In which the Ingalls family lives in a dugout, the girls attend school for the first time, meet Nellie Oleson (who dismisses them as “country girls”), grasshoppers destroy the family’s wheat crop, and Pa gets lost in a snowstorm and eats all the Christmas candy. The girls also attend their first party (at Nellie Oleson’s house, of course) and host one of their own, complete with pretty little sugar-sprinkled vanity cakes.
This is the book in which things start to change. Up until now, the Ingalls family has been mostly secluded and self-sufficient. But living close to town, everything is very civilized and store-bought. The handmade items the girls used to be so thankful for pale in comparison to what some of their friends at school have.
Life will never be the same again. If the last book was the start of big changes for the Ingalls family, this book was the beginning of their new life. Mary is now blind, they have a new little sister, Grace, and they partake in many new experiences that are a far cry from their previous, simple life like riding on a train and eating at a hotel. Also, their faithful dog Jack dies!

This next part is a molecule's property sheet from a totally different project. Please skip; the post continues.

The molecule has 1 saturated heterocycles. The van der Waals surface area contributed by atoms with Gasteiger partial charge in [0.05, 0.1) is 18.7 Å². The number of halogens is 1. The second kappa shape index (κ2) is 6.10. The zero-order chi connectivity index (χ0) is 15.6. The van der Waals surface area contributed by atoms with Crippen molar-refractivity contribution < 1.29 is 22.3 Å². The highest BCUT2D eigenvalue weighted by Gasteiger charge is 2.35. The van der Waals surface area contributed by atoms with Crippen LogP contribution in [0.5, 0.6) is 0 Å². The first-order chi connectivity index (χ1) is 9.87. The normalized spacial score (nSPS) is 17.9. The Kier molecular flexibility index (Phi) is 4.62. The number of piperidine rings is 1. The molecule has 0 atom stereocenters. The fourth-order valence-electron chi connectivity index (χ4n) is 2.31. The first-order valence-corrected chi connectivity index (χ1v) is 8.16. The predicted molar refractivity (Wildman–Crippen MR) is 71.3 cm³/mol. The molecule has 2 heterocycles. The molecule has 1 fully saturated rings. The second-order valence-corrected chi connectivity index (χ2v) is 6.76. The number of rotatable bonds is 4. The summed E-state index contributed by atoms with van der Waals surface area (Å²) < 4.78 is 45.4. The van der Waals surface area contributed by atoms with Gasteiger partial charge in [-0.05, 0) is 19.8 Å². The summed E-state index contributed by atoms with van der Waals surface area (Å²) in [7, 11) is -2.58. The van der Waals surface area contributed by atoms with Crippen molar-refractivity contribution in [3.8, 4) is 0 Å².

Much of the book is concerned with getting a claim on a homestead as the area is becoming populated at a rapid pace. A town is being built and Pa puts up a storefront and, finally, they also get their homestead. It’s an exciting time in the very early days of what will become the town of De Smet, South Dakota.
There’s a big gap between these two books. At the beginning of Silver Lake Grace is just suddenly there and Mary is already blind. There’s a brief explanation that the family was hit with scarlet fever and a bit of flashbacky-ness to the time during which she loses her vision, but not much. (Also since the last book, the family had a son who died as a baby, and they moved to Iowa and then back to Plum Creek. But none of that is touched upon in the books.) The rough times have been glossed over and we are forging onward. What could possibly come next? A very long hard winter, perhaps!